I'm an analytic philosopher, retooled as a public health ethicist. I'm interested in heath behavior change, particularly around eating and activity, and how things other than knowledge affect our health decisions.I'm also a cyclist (road, off-road, commuter), squash player, x skier, occasional yoga-doer, hiker, swimmer and leisurely walker.

22 thoughts on “Repeat after me: Athleticism is beauty. Athleticism is beauty. Athleticism is beauty. Athleticism is beauty…

  1. cdaigle says:

    Great analysis Catherine!

    Liked by 1 person

  2. Amy says:

    You are spot on with this one.

    Liked by 1 person

  3. stephcvet says:

    Wonderful post. I felt my little feminist face nodding in agreement with everything you wrote.

    Liked by 1 person

  4. You’re right, but the other thing is the assumption that beauty/sexual attractiveness/fuckability should be anyone’s primary concern. To misquote someone I can’t remember, beauty is not a rent women owe for their space in the world. Serena is very beautiful, I think, but that is completely irrelevant to her ability and achievements as an athlete, her character and personality or her worth as a human being, and every time we respond to the critics by saying actually she is beautiful, we reinforce the belief that beauty matters.

    Liked by 4 people

    • catherine womack says:

      Absolutely! And in the NYT article, one of the coaches reinforces the “you have to be beautiful too” concern by saying about one of the players, “…because first of all she’s a woman.” Which is totally weird. Weren’t we talking about tennis here?

      Liked by 1 person

  5. 36views says:

    I must admit, whenever I see Serena W on TV the first thing that pops into my mind is ‘wow, she is so big, and strong’. Although I am conscious of doing it (and not meaning to) I do wish we weren’t programmed, against our will, to always notice women’s appearances first. The second thing I think is ‘gee, she is such a gracious winner’. That’s what I admire most about her, that she never takes her wins for granted even though she has done so, so many times.

    Liked by 1 person

    • It’s normal for sighted people to notice appearance first, because we see people. The problem is when we think it’s the most important thing about a person, regardless of anything else, or even when we think it matters at all.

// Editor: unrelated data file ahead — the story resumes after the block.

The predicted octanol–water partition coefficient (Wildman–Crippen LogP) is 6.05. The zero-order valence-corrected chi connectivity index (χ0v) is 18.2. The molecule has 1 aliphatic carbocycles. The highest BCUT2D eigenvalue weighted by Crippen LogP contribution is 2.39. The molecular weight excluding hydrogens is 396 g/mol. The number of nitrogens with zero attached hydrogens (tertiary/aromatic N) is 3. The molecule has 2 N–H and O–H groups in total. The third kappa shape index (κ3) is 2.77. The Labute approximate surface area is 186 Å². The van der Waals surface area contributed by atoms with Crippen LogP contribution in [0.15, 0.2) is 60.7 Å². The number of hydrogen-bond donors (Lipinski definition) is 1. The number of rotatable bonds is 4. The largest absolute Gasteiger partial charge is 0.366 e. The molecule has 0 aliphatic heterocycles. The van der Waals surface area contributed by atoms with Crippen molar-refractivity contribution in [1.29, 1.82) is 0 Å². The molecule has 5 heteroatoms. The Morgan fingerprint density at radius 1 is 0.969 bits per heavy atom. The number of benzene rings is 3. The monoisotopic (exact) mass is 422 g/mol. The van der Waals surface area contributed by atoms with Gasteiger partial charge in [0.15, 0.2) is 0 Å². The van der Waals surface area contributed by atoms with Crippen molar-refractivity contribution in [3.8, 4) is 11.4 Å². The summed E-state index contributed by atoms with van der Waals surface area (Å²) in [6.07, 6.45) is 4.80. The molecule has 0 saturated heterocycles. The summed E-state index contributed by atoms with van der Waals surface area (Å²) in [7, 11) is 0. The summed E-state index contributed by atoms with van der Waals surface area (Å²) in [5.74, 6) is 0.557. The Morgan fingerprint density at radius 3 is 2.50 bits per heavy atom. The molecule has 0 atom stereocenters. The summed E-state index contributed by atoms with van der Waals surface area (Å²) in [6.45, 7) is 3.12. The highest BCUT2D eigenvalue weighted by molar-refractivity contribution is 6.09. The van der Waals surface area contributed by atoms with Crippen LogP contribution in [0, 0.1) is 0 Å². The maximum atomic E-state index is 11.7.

Liked by 1 person

  6. quirkymuser says:

    Reblogged this on quirky musings from the front porch and commented:
    This is a great blog post!


  7. shalilah2002 says:

    Playing tennis and being so active is probably what keeps Serena’s shape.


  8. Catherine says:

    Every. Single. Woman. And. Every. Single. Person. On. This Earth. Has. Their. Own. Sense. Of. Beauty! Great post BTW! We’re all beautiful!


  9. blessingolapade says:

    Reblogged this on blessingtalks.


  10. Here’s a Ted Talk on body-type specialization in sports. This seems to be the winning theory for why athletes seem to be getting better. And it’s equally true of men and women. Why is Williams’ body noteworthy?

    Liked by 1 person

  11. joshmeltzer says:

    An interesting rewriting of the ny times article as if it were about a male football player.


  12. yvonnekli says:

    THANK YOU! Serena Williams is a brilliant athlete, full stop. She’s strong, powerful, and smart, which is why she plays so well. The fact that there’s as much media focus on her femininity, or supposed lack thereof, is disappointing. You were spot on about the self-acceptance thing as well (what is there not to accept about a healthy, strong body?) and I cannot express my gratitude to you for writing such a succinct and honest post.


  13. […] Repeat after me: Athleticism is beauty. Athleticism is beauty. Athleticism is beauty. Athleticism is… […]


  14. Thank you for this!! I’m an athlete as well and I must admit that I still struggle with accepting that I will never be ‘thin’ in the way that it is conventionally deemed attractive. I play squash (similar-ish to tennis) and so I have larger thighs than most, but like you say, it’s more a question of power and being physically toned for your specific sport


  15. nonstopariel says:

    Hello! I know I’m late to the party, but I just discovered this blog and this post was so helpful to me. Thank you so much for this. I compete in triathlons and teach self-defense and I struggle to accept my body. Its wonderful to know there are like minded people who are understand athletic bodies are beautiful too.